2.4 Natural resources and the broader governance framework
2.5 Transparency and accountability
2.6 (Optional) Towards evidence driven policy reform using the Resource Governance Index

Module 3: Fundamentals of oil, gas, and mining: industry considerations and policy implications
3.0 Introduction to Module 3
3.1 From oil well to car - market, players, and extraction process in oil
3.2 From mine to mobile phone - market, players, and extraction process in mining
3.3 How a company decides to invest in a project
3.4 The project development process
3.5 Evolving technology
3.6 (Optional) Fundamentals of energy and petroleum 

Module 4: Legal overview
4.0 Introduction to Module 4
4.1 Legal and regulatory frameworks for extractive industries
4.2 Allocation of rights
4.3 Implementation and monitoring of legal frameworks
4.4 International law and the extractive industries
4.5 State-owned enterprises: Role and governance
4.6 (Optional) Regional harmonization: Case studies from Africa

Module 5: Fiscal regime design and revenue collection
5.0 Introduction to Module 5
5.1 Resource economics and fiscal regime principles
5.2 Fiscal instruments I: Royalty/tax systems
5.3 Fiscal instruments II: Contract-based systems
5.4 Fiscal regime implementation

Module 6: Anticipating and managing environmental issues
6.0 Introduction to Module 6
6.1 Environmental challenges and trends: oil and gas
6.2 Environmental challenges and trends: mining
6.3 Managing environmental challenges
6.4 Extractives and climate change
6.5 Environmental impact assessments and environmental due diligence 

Module 7: Community rights
7.0 Introduction to Module 7
7.1 Social impact and engagement 
7.2 Human rights and the global mining industry
7.3 Mining and vulnerable populations 
7.4 Company-community agreements

Module 8: Artisanal mining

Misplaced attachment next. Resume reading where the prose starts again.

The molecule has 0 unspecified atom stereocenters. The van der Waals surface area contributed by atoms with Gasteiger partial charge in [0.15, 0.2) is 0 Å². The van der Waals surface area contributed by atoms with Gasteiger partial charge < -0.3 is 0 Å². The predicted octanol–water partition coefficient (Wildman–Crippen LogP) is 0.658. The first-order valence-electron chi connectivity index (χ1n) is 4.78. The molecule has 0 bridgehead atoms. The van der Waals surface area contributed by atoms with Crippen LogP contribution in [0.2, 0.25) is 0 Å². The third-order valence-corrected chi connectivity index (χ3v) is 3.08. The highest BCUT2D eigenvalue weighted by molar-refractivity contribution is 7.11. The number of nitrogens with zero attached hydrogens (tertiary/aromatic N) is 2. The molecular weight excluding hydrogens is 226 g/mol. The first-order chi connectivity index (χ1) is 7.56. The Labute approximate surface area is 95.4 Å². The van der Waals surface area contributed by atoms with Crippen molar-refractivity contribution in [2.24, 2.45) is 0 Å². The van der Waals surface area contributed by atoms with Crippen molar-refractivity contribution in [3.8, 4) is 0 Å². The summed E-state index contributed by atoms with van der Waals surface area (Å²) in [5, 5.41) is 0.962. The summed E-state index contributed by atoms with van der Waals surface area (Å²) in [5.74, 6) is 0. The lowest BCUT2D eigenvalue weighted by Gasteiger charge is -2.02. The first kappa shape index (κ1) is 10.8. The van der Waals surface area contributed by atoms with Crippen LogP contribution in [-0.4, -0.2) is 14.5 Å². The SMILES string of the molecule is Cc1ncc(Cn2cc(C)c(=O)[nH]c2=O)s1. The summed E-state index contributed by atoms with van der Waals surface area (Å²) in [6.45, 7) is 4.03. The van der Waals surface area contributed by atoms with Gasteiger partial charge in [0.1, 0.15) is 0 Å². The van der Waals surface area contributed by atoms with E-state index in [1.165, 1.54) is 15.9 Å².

8.0 Introduction to Module 8
8.1 Introduction to artisanal and small-scale mining (ASM)
8.2 Challenges of ASM
8.3 ASM and gender 
8.4 Tensions between artisanal and large-scale mining
8.5 Key opportunities and the way forward

Module 9: Revenue management
9.0 Introduction to Module 9
9.1 Challenges of revenue management
9.2 Policy responses: savings, spending, public debt, and earmarking
9.3 Natural resource funds
9.4 Revenue sharing and decentralization

Module 10: Investing in sustainable development: Economic linkages to the extractives sector
10.0 Introduction to Module 10
10.1 Introduction to economic linkages
10.2 Local employment
10.3 Local procurement
10.4 Enabling technology transfer
10.5 Downstream linkages

Module 11: Investing in sustainable development: Looking beyond extractives
11.0 Introduction to Module 11
11.1 Investing in investing
11.2 Leveraging extractive industries for infrastructure
11.3 Resource-for-infrastructure deals
11.4 (Optional) Integrated spatial planning

Module 12: Cross-cutting considerations and looking ahead
12.0 Introduction to Module 12
12.1 Political tripod and authorizing environment
12.2 Engaging citizens
12.3 Aligning extractive industries with the Sustainable Development Goals
12.4 Course wrap-up